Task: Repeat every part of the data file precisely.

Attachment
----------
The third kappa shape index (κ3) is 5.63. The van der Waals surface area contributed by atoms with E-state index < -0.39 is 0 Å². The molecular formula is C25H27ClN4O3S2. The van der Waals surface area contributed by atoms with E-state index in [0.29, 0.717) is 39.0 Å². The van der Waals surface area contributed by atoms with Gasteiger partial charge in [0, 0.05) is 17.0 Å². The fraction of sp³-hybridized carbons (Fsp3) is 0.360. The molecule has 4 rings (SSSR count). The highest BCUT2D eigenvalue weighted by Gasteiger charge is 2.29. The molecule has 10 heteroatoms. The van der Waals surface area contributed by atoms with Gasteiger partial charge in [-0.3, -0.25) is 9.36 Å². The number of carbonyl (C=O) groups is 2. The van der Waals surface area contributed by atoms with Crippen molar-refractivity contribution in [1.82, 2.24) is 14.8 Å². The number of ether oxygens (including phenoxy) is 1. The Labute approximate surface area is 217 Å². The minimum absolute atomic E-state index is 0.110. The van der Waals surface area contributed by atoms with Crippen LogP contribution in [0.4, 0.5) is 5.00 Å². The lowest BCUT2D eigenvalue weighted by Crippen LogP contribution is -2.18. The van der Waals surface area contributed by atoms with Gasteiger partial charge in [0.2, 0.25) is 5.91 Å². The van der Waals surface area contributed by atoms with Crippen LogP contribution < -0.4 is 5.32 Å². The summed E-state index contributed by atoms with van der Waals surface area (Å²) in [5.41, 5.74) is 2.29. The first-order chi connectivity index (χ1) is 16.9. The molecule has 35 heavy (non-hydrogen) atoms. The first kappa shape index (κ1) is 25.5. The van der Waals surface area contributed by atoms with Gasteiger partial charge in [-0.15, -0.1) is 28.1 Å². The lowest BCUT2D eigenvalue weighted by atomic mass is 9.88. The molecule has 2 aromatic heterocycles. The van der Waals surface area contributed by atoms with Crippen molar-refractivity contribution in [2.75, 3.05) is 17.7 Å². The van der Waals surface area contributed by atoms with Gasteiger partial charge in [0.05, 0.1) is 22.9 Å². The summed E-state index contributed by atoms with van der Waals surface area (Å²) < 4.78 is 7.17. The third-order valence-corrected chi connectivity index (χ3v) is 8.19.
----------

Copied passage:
The third kappa shape index (κ3) is 5.63. The van der Waals surface area contributed by atoms with E-state index < -0.39 is 0 Å². The molecular formula is C25H27ClN4O3S2. The van der Waals surface area contributed by atoms with E-state index in [0.29, 0.717) is 39.0 Å². The van der Waals surface area contributed by atoms with Gasteiger partial charge in [0, 0.05) is 17.0 Å². The fraction of sp³-hybridized carbons (Fsp3) is 0.360. The molecule has 4 rings (SSSR count). The highest BCUT2D eigenvalue weighted by Gasteiger charge is 2.29. The molecule has 10 heteroatoms. The van der Waals surface area contributed by atoms with Gasteiger partial charge in [-0.3, -0.25) is 9.36 Å². The number of carbonyl (C=O) groups is 2. The van der Waals surface area contributed by atoms with Crippen molar-refractivity contribution in [1.82, 2.24) is 14.8 Å². The number of ether oxygens (including phenoxy) is 1. The Labute approximate surface area is 217 Å². The minimum absolute atomic E-state index is 0.110. The van der Waals surface area contributed by atoms with Crippen LogP contribution in [0.4, 0.5) is 5.00 Å². The lowest BCUT2D eigenvalue weighted by Crippen LogP contribution is -2.18. The van der Waals surface area contributed by atoms with Gasteiger partial charge in [0.2, 0.25) is 5.91 Å². The van der Waals surface area contributed by atoms with Crippen LogP contribution < -0.4 is 5.32 Å². The summed E-state index contributed by atoms with van der Waals surface area (Å²) in [5.41, 5.74) is 2.29. The first-order chi connectivity index (χ1) is 16.9. The molecule has 35 heavy (non-hydrogen) atoms. The first kappa shape index (κ1) is 25.5. The van der Waals surface area contributed by atoms with Gasteiger partial charge in [-0.15, -0.1) is 28.1 Å². The lowest BCUT2D eigenvalue weighted by atomic mass is 9.88. The molecule has 2 aromatic heterocycles. The van der Waals surface area contributed by atoms with Crippen molar-refractivity contribution in [2.75, 3.05) is 17.7 Å². The van der Waals surface area contributed by atoms with Gasteiger partial charge in [0.05, 0.1) is 22.9 Å². The summed E-state index contributed by atoms with van der Waals surface area (Å²) < 4.78 is 7.17. The third-order valence-corrected chi connectivity index (χ3v) is 8.19.